Farouk of Egypt

Farouk I
فاروق الأول
King Farouk I in military uniform
King of Egypt and the Sudan[1]
Reign28 April 1936 – 26 July 1952
Coronation29 July 1937[2]
PredecessorFuad I
SuccessorFuad II
Prime Ministers
Born(1920-02-11)11 February 1920
Abdeen Palace, Cairo, Sultanate of Egypt
Died18 March 1965(1965-03-18) (aged 45)
San Camilo Hospital, Rome, Italy
SpouseFarida (née Safinaz Zulficar)
(m. 1938; div. 1948)
Narriman Sadek
(m. 1951; div. 1954)
IssuePrincess Ferial
Princess Fawzia
Princess Fadia
Fuad II of Egypt
Full name
Farouk bin Ahmed Fuad bin Ismail bin Ibrahim bin Muhammad Ali bin Ibrahim Agha
DynastyMuhammad Ali Dynasty
FatherFuad I of Egypt
MotherNazli Sabri
SignatureFarouk I فاروق الأول's signature

Farouk I (k/; Arabic: فاروق الأولFārūq al-Awwal; 11 February 1920 – 18 March 1965) was the tenth ruler of Egypt from the Muhammad Ali dynasty and the penultimate King of Egypt and the Sudan, succeeding his father, Fuad I, in 1936.[3]

His full title was "His Majesty Farouk I, by the grace of God, King of Egypt and the Sudan, Sovereign of Nubia, of Kordofan and of Darfur". He was overthrown in the 1952 military coup d'état and forced to abdicate in favour of his infant son, Ahmed Fuad, who succeeded him as Fuad II. Farouk died in exile in Italy in 1965.

His sister, Princess Fawzia Fuad, was the first wife and consort of the Shah of Iran, Mohammad Reza Pahlavi.[4]

Early life and education

He was born as His Sultanic Highness Farouk bin Fuad, Hereditary Prince of Egypt and Sudan, on 11 February 1920 (Guimadea I, 1338 in Muslim years) at Abdeen Palace, Cairo, the eldest child of Sultan Fuad I (later King Fuad I) and his second wife, Nazli Sabri.[5][6] He was of 10/16 Circassian (bilineal), 3/16 Turkish (bilineal), 2/16 French (matrilineal) and 1/16 Albanian (patrilineal) descent.[7][8][9] Farouk was always proud of his Albanian heritage and as king, he was protected by 30 Albanian bodyguards as he regarded Albanians as the only people he could trust with his life.[10] Despite the Albanian origin of his house, Farouk in common with the other members of Egypt's Ottoman elite had more Circassian blood in him as Mohammad Ali the Great and his successors were fond of their Circassian slave girls, which were one of the most prized possessions of an Ottoman official.[11] As a child, Farouk met his grandmother, a woman with one arm.[12][12]Farouk's first languages were Turkish and French (the languages of the Egyptian elite), and he always thought of himself as an Egyptian rather than as an Arab, having no interest in Arab nationalism except as a way of increasing Egypt's power in the Middle East.[13] Until the 1952 revolution, Egypt was dominated by an elite made up of interrelated families of Turkish, Circassian and Albanian origin known to historians as the Turco-Circassian elite who owned most of the land, upon which the fellahen (Egyptian peasants) toiled upon as tenant farmers. The Turco-Circassian aristocracy made up less than 1% of the population, but owned 3/4 of all the farmland in Egypt.[14] Egypt under the rule of the Mohammad Ali dynasty was characterized by some of the starkest income disparities in the world as the rich in Egypt tended to be extremely rich while the poor tended to be extremely poor.[14]

In addition to his sisters, Fawzia, Faiza, Faika and Fathia,[15] he had one half-sister from his father's previous marriage to Princess Shivakiar Khanum Effendi, Princess Fawkia. Fuad gave all of his children names starting with F after an Indian fortune-teller told him names starting with F would bring him good luck.[16] King Fuad kept tight control over his only son when he was growing up and Farouk was only allowed to see his mother once every day for an hour.[17] The prince grew up in the very closeted world of the royal palaces, and he never visited the Great Pyramids at Giza until he became king, despite the fact that only 12 miles separated the Abdeen Palace from the Pyramids.[18] Farouk had a very spoiled upbringing with the servants when meeting him always getting down on their knees to first kiss the ground and then his hand.[19] Aside from his sisters, Farouk had no friends when growing up as Fuad would not allow any outsiders to meet him.[20]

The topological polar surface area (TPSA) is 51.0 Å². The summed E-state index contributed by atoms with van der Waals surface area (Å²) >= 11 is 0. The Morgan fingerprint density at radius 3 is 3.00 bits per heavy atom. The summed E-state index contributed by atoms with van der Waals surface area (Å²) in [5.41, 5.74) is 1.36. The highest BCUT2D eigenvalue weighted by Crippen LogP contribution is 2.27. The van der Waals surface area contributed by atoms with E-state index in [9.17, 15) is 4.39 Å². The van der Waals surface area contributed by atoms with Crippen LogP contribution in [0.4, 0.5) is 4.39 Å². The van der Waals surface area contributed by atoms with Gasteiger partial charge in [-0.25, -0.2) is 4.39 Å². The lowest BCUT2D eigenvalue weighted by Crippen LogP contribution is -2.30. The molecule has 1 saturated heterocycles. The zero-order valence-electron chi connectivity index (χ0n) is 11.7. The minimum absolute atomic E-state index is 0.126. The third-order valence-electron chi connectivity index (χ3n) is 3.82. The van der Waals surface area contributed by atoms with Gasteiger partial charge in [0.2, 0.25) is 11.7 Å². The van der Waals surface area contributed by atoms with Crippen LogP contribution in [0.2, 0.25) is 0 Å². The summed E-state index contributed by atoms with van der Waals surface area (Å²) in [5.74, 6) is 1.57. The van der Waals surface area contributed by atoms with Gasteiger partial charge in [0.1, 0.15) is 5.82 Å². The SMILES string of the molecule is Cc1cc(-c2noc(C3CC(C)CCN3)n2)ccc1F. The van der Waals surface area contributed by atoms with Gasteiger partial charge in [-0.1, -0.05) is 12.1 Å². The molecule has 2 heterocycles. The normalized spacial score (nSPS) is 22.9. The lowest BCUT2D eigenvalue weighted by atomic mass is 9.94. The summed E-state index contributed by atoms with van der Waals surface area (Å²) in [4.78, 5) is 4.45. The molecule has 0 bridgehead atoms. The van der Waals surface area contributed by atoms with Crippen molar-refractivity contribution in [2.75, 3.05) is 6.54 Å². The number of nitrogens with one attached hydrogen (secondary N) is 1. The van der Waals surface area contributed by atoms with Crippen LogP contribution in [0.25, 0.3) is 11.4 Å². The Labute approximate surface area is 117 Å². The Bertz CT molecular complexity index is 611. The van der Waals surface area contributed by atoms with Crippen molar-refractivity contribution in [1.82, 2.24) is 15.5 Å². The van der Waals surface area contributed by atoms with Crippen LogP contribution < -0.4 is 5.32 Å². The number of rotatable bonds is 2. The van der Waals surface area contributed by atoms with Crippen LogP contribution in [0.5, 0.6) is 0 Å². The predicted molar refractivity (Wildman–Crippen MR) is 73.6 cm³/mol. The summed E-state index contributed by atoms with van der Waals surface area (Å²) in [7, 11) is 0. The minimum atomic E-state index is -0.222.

Fuad, who did not speak Arabic, insisted that the crown prince learn Arabic so he could talk to his subjects.[18] Farouk become fluent in classical Arabic, the language of the Koran, and he always gave his speeches in classical Arabic.[21] As a child Farouk showed a facility for languages, learning Arabic, English, French and Italian, which were the only subjects he excelled in.[18] The more honest of Farouk's tutors often wrote comments on his childhood essays such as "Improve your bad handwriting and pay attention to the cleanliness of your notebook" and "It is regrettable that you not know the history of your ancestors".[18] The more sycophantic of his tutors wrote comments like "Excellent. A brilliant future awaits you in the world of literature" on an essay that began with the sentence "My father had a lot of ministers and I have a cat".[18] Farouk was known for his love of practical jokes, a trait that continued on as an adult, for instance he liked to free the quail that the game keepers had captured on the grounds of the Montaza Palace and he once used an air gun to shoot out the windows at the Koubbeh Palace.[22] When Queen Marie of Romania visited the Koubbeh Palace to see Queen Nazli, Farouk asked her if she wanted to see his two horses; when she answered in the positive, Farouk had the horses brought into the royal harem, which greatly displeased the two queens as the animals defecated all over the floor.[23] Farouk's Swedish au pair, Gerda Sjoberg, wrote in her diary: "The truth doesn't exist in Egypt. Breaking promises is normal. Farouk is already perfect at this. He loves to lie. But it's amazing Farouk is a good as he, given his mother".[12] Knowing of his family's genetic predisposition to obesity, King Fuad kept Farouk on a strict diet, warning him that the male descendants of Mohammad Ali the Great tended to get obese very easily.[18]